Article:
The National Centre for Macromolecular Hydrodynamics
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Director: Professor Stephen E. Harding DSc Oxon., Ridder Første Norway

NCHM Lime Lab

 

  

 NCMH 

 

 

Hydrodynamics: means "water movement" and the NCMH (National Centre for Macromolecular Hydrodynamics) is a Facility for the characterisation of the sizes, shapes and interactions of large macro molecules of biomedical and industrial importance (proteins, polysaccharides, DNA, synthetic polymers etc.) and in the environment that many occur naturally water or aqueous solution.

Recent Research Highlights

  • Development of improved methods of getting molecular weights (view paper) molecular weight distributions (view paper), conformation (view paper) and interactions (view paper) of macromolecules in solution.
  • The discovery of sugars that behave like proteins (published in Angewandte Chemie and Scientific Reports & reported in Chemistry World)
  • The NCMH contributed the hydrodynamics to Nottingham’s elucidation of the genetics of fruit ripening (view 2016  Nature Biotechnology article).glycovaccine3
  • The nature and stability of glycoconjugate vaccines (view paper 1 &  paper 2)
  • Elucidation of the hydrodynamics of microbial resistance mechanisms: the first demonstration that vancomycin is able to bind to the VanS protein in the glycopeptide resistance pathway (view paper 1 & paper 2)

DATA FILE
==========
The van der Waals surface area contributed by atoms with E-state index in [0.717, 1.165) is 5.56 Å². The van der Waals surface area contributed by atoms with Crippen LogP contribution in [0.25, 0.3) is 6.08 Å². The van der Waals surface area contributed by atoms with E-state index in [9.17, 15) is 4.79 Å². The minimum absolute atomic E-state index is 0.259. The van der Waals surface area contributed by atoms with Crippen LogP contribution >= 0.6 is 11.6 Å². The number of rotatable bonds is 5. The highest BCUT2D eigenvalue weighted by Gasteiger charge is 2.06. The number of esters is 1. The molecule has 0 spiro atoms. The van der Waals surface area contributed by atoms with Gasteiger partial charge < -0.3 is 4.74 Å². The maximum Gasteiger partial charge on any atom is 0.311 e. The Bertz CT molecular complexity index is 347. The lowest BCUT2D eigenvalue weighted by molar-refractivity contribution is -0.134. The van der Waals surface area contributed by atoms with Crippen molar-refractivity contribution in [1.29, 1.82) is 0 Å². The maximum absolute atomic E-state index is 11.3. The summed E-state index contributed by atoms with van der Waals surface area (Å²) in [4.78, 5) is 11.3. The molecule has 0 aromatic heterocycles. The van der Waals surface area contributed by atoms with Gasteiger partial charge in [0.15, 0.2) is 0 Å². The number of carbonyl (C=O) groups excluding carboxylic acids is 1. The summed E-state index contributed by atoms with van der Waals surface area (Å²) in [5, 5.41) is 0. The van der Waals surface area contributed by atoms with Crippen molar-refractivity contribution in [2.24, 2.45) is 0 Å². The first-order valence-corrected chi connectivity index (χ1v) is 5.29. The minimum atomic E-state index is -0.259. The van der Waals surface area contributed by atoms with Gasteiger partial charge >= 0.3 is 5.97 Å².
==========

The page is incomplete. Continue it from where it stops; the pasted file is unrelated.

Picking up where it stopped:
• Finding natural polymer consolidants to save alum treated Oseberg Viking ship artefacts – Norways National Treasure - from disintegration (view paper 1 & paper 2)
  • Re-analysis of the 1948 Creeth 2-chain model for DNA (view paper)
 

Postgraduate Courses

The NCMH runs the following postgraduate courses (1 year full time, 2-4 years part time): 

For details on how to apply for these courses and for PhD study please follow this link. If you are interested in finding out more about the placement opportunities on the MSc ABT course, please contact Judith.wayte@nottingham.ac.uk

Student Sebastian Latwiel talks about the MSc ABT Course

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People

Staff 

 

PhD Students

  • Xinxin Li (Vice-Chancellor Scholar): Hydrodynamic and Rheological properties of polysaccharide – submaxillary mucin complexes (with Prof. Bettina Wolf, University of Birmingham)
  • Jennifer Wakefield (EPSC CDT): Polymer consolidants for Archaeological wood (Joint with Prof. Rob Stockman, School of Chemistry)
  • Michelle Cutajar (EPSRC CDT): Bioinspired consolidants for Archaeological wood (Joint with Prof Rob Stockman)
  • Vlad Dinu (EPSRC CDT): Sub-maxilliary mucins & interaction (Joint with Prof. Ian Fisk and Dr. G. Adams, CIDER, School of Health Sciences)
  • Thomas MacCalman (GSK Vaccines): Glycovaccines (Joint with Dr. G. Adams)
  • Saleh Alsanie: Cucurbit biophysics (Joint with Dr. G. Adams)   
  • Yudong Lu (Chinese Scholar): Glycans in Food and Health (Joint with Dr. Mary Phillips-Jones)

Visiting Researchers

  • Dr Samil Kok: Visiting Fellow, Abant Izzet Baysal University, Bolu, Turkey
 

Group ABT ABBE 2016

MSc ABT and MSc ABBE graduation classes combined photo.
Of the 16 students, 14 got Distinctions and 2 got top Merits, a record for ABT/ABBE
  

Some Earlier Research Highlights

  • Development of the COVOL program with Dame Janet Thornton FRS for predicting/allowing for non-ideality based on protein shape (view paper 1paper 2 and view original Rallison-Harding paper)
  • Development of an algorithm for analysing mucins and other complex polydisperse and non-ideal systems using sedimentation equilibrium in the analytical ultracentrifuge ( view paper